Just days before its highly anticipated trial with Oracle is set to start, SAP is no longer contesting that it
contributed to the alleged copyright infringement of TomorrowNow, documents filed in court today said.
Oracle has long accused SAP executives of knowing about the alleged illegal operations of TomorrowNow, its now-defunct third-party support subsidiary. Oracle says SAP executives ignored warnings that Oracle would sue them because SAP wanted to win market share. SAP has always denied these claims.
But on Wednesday night,SAP’s lawyers sent an email to Oracle’s attorneys stating that “we are electing not to contest the claim for contributory copyright infringement,” according to the documents. Given that this issue is “of such significance,” it asked that the trial length be shortened-- to no more than 20 hours per side, instead of the original 36 hours.
Calling it “an 11th hour tactic,” according to court documents, Oracle showed no signs of backing down. Oracle’s attorneys are asking that the start of the trial be delayed to Nov. 4, instead of the original Nov. 1 start date, saying they need time to factor in this new development. They also said they would contest SAP’s request to limit the trial time, and want a hearing on Friday to sort it all out.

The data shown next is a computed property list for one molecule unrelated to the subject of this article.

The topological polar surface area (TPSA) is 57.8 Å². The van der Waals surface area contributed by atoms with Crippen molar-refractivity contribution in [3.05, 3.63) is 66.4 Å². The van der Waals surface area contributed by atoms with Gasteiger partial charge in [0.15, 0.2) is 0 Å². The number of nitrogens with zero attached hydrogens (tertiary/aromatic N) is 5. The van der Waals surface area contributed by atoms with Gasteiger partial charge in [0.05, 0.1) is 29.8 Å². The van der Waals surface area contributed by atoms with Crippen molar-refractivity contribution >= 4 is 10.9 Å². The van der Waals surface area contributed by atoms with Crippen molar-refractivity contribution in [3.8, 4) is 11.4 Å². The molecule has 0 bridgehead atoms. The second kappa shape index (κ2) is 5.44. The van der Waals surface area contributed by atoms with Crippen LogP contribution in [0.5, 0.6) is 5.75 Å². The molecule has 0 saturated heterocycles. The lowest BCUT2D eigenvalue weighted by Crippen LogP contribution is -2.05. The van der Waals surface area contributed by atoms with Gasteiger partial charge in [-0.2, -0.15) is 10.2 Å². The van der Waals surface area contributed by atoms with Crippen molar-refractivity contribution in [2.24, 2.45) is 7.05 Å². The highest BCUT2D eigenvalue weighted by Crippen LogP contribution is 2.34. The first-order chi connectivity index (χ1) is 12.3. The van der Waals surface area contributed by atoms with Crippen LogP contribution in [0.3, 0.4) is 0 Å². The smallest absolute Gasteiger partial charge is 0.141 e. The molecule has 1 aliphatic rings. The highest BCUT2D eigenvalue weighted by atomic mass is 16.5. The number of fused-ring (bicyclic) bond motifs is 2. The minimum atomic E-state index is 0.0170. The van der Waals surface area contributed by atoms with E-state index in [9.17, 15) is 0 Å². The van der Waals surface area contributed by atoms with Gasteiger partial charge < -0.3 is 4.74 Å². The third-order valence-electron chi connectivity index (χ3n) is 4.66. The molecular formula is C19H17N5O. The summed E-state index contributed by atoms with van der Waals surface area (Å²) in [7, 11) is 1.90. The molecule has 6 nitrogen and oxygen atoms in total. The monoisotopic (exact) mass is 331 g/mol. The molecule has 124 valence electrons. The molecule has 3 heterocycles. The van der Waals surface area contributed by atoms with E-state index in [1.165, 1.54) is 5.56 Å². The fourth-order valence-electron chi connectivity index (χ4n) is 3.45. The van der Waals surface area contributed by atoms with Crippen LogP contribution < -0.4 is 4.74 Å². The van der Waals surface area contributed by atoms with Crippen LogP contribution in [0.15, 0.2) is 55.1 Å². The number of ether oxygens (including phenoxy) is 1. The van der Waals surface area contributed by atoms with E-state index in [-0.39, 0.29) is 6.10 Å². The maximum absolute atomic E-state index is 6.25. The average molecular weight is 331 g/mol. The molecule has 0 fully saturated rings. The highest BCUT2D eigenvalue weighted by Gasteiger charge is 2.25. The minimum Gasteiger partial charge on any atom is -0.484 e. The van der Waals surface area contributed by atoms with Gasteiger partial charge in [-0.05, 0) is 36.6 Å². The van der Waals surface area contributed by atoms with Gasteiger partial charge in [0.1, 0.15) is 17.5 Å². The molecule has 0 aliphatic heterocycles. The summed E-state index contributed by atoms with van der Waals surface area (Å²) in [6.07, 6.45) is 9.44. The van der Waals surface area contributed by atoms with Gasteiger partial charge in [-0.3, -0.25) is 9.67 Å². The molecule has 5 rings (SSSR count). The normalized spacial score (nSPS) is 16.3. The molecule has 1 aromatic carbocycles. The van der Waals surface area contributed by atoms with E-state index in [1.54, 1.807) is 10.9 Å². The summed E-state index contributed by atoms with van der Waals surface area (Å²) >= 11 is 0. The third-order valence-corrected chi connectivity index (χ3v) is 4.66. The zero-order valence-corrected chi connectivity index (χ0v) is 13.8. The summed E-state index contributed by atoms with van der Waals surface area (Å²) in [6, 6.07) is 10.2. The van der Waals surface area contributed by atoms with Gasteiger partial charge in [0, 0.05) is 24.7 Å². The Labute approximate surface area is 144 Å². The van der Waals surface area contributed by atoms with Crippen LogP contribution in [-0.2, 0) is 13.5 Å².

“Oracle welcomes Defendants’ admissions of all liability, however belated,” the documents state.“At the same time, the irony of and tactical motivation behind the last-minute concession, after over three years of steadfast and public denials of SAP’s role in and responsibility for the vast copyright infringement involved this case, is readily apparent.”
Oracle is claiming billions in damages in this lawsuit. SAP, claiming that it never made any money from TomorrowNow, nor gained any Oracle customers from it, claims that the damages lie more in the tens of millions.
Shortly after the lawsuit was filed in March 2007, SAP admitted that TomorrowNow, a company that provided third-party support for PeopleSoft and J.D. Edwards applications, did commit copyright infringement. When it couldn’t settle the case after a year, it shut TomorrowNow down. But SAP has steadfastly maintained that it had no role in the alleged copyright infringement, and that it only bought TomorrowNow “provide a choice to customers frightened by Oracle’s acquisition of PeopleSoft and J.D. Edwards.”
In August, seeking to limit the time and scope of the trial, SAP agreed to pay Oracle for copyright infringement and illegal downloading engaged in by TomorrowNow. But even then it maintained that while its subsidiary may have committed improprieties, SAP itself did not.
In recent weeks, the case has taken on new dimensions with the hiring of former SAP CEO Leo Apotheker to head Oracle rival HP.
Oracle CEO Larry Ellison has been more than outspoken about his belief that Apotheker not only knew about TomorrowNow’s improprieties, but oversaw “an industrial espionage scheme centering on repeated theft of massive amounts of Oracle’s software,” according to a statement released by Oracle this week. He even claimed this week that HP would keep Apotheker “far away” so that he couldn’t be served a subpoena to testify at the trial.